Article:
The mayor’s spending proposal would fully fund the city’s newly created Climate Emergency Mobilization Office, and during the speech, Garcetti committed to getting the city to 80% renewable energy and 97% carbon-free energy by 2030, six years earlier than the city’s previous commitment.
He committed to 100% carbon-free energy by 2035, which is 10 years ahead of schedule. He also called on the city to declare a moratorium on any new oil and gas drilling and a ban on styrofoam and single-use foodware that can’t be recycled.
“This is a make-or-break decade. It’s time to go big, go bold, go green, and cities are leading the way,” Garcetti said.
The budget proposal also includes spending to help the city “end the pandemic” with $75 million for vaccines, testing and personal protective equipment.
“Three hundred sixty-five days ago, at my last State of the City address, I stood before you to pledge that we would emerge from this crisis, and when we did, we would rebuild our city but we would not return to a broken status quo,” Garcetti said.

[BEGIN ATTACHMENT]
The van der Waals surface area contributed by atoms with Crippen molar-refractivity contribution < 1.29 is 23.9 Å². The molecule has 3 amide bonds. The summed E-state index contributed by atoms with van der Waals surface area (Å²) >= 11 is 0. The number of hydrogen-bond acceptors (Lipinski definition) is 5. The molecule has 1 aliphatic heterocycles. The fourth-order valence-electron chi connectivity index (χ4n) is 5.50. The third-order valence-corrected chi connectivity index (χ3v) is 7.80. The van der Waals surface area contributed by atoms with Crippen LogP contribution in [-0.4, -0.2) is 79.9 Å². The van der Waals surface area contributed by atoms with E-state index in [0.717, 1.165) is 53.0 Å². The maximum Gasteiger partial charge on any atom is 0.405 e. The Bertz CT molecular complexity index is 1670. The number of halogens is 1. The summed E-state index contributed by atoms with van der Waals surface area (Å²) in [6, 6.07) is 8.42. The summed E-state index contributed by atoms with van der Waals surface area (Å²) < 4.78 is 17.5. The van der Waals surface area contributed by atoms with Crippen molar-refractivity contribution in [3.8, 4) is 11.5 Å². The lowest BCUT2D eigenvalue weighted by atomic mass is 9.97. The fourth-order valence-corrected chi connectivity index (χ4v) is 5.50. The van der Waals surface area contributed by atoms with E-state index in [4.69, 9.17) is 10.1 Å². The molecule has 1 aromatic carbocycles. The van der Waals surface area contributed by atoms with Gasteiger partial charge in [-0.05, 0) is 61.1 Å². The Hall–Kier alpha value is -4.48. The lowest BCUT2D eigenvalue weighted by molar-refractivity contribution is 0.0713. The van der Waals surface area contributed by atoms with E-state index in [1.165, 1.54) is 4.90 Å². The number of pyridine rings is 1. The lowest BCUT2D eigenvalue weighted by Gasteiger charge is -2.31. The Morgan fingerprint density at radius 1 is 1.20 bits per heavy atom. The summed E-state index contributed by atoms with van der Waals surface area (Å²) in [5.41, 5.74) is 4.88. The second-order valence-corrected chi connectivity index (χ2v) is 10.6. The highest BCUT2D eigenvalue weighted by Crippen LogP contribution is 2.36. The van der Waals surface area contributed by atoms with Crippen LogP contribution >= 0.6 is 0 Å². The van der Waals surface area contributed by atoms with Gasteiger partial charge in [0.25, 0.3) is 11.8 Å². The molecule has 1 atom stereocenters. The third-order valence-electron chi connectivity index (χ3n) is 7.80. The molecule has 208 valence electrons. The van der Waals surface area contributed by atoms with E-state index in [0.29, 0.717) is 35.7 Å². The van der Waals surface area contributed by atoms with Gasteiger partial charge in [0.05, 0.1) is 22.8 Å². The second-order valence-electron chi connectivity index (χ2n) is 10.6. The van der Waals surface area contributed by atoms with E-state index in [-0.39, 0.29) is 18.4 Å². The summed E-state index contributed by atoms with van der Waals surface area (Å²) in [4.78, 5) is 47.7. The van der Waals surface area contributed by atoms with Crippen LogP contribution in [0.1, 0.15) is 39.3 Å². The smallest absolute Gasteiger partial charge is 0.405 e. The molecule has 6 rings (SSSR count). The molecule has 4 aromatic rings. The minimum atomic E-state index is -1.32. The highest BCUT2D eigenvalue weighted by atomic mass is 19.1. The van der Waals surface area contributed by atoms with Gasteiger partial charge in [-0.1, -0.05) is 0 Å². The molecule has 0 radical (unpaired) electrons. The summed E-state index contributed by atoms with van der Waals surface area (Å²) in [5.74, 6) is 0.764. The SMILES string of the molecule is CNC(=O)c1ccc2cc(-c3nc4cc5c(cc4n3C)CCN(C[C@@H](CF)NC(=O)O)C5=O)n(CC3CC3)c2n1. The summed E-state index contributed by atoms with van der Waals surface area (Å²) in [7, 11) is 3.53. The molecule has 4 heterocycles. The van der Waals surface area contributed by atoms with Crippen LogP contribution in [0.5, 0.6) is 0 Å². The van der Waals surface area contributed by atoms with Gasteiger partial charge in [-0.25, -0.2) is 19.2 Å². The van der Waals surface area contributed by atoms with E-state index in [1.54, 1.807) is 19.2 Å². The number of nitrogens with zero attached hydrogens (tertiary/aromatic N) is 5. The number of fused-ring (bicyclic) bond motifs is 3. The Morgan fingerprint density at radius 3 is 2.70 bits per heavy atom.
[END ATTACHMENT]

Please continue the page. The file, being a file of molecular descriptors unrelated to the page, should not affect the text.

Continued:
City Council President Nury Martinez echoed that sentiment in a statement issued following the mayor’s speech.
“Over the past year we knew our city was going to be forever changed on many levels post-COVID-19, but what would that change look like?” Martinez said. “During this pandemic, the Los Angeles City Council prioritized communities that have long held us up — the working families, Black and brown communities, the workers that have always been essential but are finally being recognized.
“As we move forward, we must build on the momentum of the COVID-19 crisis response to further transform our city into one that achieves its core work while addressing the stark inequities that existed long before, but have been exacerbated by the pandemic,” she said.
Black Lives Matter’s Los Angeles chapter criticized the mayor on Twitter during the speech for appropriating progressive language from the “People’s Budget” created by the activist organization the People’s City Council but lacking that budget’s substance.